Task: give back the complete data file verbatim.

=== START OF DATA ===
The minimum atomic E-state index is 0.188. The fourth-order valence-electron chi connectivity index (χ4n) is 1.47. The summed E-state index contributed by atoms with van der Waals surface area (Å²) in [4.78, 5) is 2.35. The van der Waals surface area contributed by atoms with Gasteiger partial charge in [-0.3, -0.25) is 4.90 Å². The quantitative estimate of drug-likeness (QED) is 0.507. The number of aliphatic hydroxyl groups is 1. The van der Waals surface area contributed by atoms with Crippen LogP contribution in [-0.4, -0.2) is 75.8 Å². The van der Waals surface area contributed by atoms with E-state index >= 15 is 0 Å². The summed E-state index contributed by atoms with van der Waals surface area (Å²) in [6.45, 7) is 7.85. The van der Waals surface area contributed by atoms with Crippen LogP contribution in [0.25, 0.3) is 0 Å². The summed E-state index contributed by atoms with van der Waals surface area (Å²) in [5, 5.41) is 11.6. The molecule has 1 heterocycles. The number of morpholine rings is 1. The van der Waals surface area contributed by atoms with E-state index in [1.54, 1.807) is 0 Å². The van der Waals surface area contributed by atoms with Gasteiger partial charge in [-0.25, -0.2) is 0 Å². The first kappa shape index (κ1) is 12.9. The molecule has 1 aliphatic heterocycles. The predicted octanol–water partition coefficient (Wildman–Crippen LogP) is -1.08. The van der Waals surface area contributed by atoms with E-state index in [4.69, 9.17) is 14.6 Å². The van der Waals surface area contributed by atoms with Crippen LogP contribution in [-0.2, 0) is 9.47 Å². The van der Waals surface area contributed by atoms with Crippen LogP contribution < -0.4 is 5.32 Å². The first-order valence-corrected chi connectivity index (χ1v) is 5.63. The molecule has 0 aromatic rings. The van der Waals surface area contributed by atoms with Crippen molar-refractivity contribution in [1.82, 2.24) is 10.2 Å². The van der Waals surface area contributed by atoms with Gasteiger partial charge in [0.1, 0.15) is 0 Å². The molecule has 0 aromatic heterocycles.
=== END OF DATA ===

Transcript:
The minimum atomic E-state index is 0.188. The fourth-order valence-electron chi connectivity index (χ4n) is 1.47. The summed E-state index contributed by atoms with van der Waals surface area (Å²) in [4.78, 5) is 2.35. The van der Waals surface area contributed by atoms with Gasteiger partial charge in [-0.3, -0.25) is 4.90 Å². The quantitative estimate of drug-likeness (QED) is 0.507. The number of aliphatic hydroxyl groups is 1. The van der Waals surface area contributed by atoms with Crippen LogP contribution in [-0.4, -0.2) is 75.8 Å². The van der Waals surface area contributed by atoms with E-state index >= 15 is 0 Å². The summed E-state index contributed by atoms with van der Waals surface area (Å²) in [6.45, 7) is 7.85. The van der Waals surface area contributed by atoms with Crippen LogP contribution in [0.25, 0.3) is 0 Å². The summed E-state index contributed by atoms with van der Waals surface area (Å²) in [5, 5.41) is 11.6. The molecule has 1 heterocycles. The number of morpholine rings is 1. The van der Waals surface area contributed by atoms with E-state index in [1.54, 1.807) is 0 Å². The van der Waals surface area contributed by atoms with Gasteiger partial charge in [-0.25, -0.2) is 0 Å². The first kappa shape index (κ1) is 12.9. The molecule has 1 aliphatic heterocycles. The predicted octanol–water partition coefficient (Wildman–Crippen LogP) is -1.08. The van der Waals surface area contributed by atoms with E-state index in [4.69, 9.17) is 14.6 Å². The van der Waals surface area contributed by atoms with Crippen LogP contribution in [-0.2, 0) is 9.47 Å². The van der Waals surface area contributed by atoms with Crippen LogP contribution < -0.4 is 5.32 Å². The first-order valence-corrected chi connectivity index (χ1v) is 5.63. The molecule has 0 aromatic rings. The van der Waals surface area contributed by atoms with Crippen molar-refractivity contribution in [1.82, 2.24) is 10.2 Å². The van der Waals surface area contributed by atoms with Gasteiger partial charge in [0.1, 0.15) is 0 Å². The molecule has 0 aromatic heterocycles.